## Constraint Hierarchies and Logic Programming

Authors: Alan Borning, Michael Maher, Amy Martindale, and Molly Wilson

Published in *Proceedings of the Sixth International Logic Programming
Conference*, Lisbon, Portugal, June 1989, pages 149-164.

### Abstract

Constraint Logic Programming (CLP) is a general scheme for extending logic
programming to include constraints. It is parameterized by D, the domain
of the constraints. However, CLP(D) languages, as well as most other
constraint systems, only allow the programmer to specify constraints that
must hold. In many applications, such as interactive graphics, page
layout, and decision support, one needs to express *preferences* as
well as strict requirements. If we wish to make full use of the constraint
paradigm, we need ways to represent these defaults and preferences
declaratively, as constraints, rather than encoding them in the procedural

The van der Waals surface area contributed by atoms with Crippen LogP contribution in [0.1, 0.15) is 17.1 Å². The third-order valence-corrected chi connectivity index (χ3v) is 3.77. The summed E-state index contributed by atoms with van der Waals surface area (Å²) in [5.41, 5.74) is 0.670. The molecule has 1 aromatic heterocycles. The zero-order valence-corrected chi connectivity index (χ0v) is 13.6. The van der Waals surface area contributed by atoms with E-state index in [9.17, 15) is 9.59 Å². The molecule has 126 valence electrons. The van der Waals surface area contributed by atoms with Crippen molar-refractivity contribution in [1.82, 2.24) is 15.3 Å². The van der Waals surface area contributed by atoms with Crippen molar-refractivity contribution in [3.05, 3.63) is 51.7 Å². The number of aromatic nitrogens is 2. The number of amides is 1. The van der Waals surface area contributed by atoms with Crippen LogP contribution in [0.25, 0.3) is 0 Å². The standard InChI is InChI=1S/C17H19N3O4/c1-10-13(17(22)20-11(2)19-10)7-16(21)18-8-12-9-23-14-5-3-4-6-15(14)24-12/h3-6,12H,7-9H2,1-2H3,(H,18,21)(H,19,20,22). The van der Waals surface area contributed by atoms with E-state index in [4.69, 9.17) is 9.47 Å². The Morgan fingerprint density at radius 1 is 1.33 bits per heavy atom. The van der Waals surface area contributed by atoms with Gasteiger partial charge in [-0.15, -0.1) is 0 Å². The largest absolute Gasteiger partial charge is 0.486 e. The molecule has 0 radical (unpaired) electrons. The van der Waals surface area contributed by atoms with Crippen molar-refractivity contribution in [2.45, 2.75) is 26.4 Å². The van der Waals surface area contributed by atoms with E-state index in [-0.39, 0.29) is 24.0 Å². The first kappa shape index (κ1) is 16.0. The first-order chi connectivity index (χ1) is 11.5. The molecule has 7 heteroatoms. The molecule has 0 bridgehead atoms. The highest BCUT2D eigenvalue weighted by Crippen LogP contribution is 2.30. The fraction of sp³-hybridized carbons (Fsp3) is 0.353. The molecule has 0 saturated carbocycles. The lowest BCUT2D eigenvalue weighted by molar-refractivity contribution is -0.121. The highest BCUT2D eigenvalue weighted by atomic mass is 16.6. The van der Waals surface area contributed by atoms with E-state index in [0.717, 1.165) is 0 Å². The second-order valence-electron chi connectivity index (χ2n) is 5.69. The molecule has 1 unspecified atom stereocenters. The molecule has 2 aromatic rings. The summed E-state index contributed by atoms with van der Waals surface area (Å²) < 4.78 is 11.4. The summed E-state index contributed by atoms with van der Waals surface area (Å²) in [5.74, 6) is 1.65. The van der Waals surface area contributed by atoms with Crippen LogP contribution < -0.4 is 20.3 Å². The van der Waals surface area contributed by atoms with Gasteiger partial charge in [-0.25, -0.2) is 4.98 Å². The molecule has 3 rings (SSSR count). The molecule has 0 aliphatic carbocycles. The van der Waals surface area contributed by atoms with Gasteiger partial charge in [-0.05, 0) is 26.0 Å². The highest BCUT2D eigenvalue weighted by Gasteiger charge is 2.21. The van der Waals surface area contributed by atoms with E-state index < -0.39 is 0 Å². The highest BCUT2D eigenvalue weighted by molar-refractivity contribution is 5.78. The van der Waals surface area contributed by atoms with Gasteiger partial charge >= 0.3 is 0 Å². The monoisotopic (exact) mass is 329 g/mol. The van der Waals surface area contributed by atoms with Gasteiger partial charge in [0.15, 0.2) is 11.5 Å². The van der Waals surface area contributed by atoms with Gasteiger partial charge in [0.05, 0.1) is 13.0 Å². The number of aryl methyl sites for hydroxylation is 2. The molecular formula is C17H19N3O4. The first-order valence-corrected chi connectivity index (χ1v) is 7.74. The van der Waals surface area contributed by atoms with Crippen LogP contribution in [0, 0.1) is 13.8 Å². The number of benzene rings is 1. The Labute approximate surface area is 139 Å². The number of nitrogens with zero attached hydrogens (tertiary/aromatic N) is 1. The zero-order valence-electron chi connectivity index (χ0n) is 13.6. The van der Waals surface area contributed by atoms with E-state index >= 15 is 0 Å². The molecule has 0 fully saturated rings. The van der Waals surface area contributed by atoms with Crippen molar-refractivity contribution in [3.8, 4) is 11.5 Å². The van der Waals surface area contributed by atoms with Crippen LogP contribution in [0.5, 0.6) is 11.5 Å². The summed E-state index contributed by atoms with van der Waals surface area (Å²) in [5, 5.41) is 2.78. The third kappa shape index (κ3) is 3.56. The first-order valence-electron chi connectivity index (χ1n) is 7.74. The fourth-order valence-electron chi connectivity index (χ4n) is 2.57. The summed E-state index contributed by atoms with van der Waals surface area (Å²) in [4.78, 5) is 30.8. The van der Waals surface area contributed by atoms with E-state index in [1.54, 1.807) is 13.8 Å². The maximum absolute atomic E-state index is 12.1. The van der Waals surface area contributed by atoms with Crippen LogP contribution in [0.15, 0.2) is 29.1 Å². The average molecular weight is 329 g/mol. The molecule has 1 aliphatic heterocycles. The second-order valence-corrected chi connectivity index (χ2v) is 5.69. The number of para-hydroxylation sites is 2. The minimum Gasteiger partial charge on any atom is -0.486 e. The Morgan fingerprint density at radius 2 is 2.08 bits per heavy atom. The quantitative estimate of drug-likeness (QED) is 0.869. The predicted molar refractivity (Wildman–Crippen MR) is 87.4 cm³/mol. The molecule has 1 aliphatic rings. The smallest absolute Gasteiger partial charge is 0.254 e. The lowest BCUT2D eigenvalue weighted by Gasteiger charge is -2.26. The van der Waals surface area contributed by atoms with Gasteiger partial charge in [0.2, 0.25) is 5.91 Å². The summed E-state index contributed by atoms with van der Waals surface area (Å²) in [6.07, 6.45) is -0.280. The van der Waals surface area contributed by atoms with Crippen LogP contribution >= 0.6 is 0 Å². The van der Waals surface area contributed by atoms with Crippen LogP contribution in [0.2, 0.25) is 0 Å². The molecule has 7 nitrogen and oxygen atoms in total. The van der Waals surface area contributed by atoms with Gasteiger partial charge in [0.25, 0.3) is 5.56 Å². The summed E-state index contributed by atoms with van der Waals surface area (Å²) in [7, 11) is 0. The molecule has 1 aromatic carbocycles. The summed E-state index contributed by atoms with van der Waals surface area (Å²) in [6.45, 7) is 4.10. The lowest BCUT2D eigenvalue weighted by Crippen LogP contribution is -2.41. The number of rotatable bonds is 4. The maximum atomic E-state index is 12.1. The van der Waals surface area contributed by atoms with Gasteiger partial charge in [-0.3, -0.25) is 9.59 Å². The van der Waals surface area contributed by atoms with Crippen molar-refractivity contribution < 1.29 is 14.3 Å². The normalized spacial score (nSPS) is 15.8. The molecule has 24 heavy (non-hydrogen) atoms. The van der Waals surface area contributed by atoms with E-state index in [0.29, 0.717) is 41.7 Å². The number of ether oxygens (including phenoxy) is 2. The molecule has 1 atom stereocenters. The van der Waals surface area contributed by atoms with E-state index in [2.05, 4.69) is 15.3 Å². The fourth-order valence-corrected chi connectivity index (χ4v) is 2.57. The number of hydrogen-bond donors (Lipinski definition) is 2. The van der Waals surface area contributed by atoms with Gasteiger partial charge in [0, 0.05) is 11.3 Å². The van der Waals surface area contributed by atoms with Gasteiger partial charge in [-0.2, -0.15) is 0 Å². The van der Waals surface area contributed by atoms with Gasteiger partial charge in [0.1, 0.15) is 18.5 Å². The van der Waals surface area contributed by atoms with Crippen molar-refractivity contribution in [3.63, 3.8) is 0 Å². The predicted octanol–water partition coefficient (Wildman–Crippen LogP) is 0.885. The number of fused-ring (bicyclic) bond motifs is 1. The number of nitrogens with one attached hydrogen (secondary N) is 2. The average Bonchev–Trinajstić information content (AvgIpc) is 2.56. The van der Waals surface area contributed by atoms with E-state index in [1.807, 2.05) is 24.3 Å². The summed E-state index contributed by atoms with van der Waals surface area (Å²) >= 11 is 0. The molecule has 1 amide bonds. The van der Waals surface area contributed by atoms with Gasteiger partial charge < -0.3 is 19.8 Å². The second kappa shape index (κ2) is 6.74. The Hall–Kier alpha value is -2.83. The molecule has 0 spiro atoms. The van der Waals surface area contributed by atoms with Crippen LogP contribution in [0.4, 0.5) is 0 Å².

parts of the language. We describe a scheme for extending CLP(D) to
include both required and preferential constraints, with an arbitrary
number of strengths of preference. We present some of the theory of such
languages, and an algorithm for executing them. To test our ideas, we have
implemented an interpreter for an instance of this language scheme with D
equal to the reals. We describe our interpreter, and outline some examples
of using this language.

full paper (compressed postscript)

There is an earlier
tech report version of this paper, which is basically made obsolete by
the conference paper. The tech report does have an appendix with
pseudo-code for an HCLP interpreter, though.

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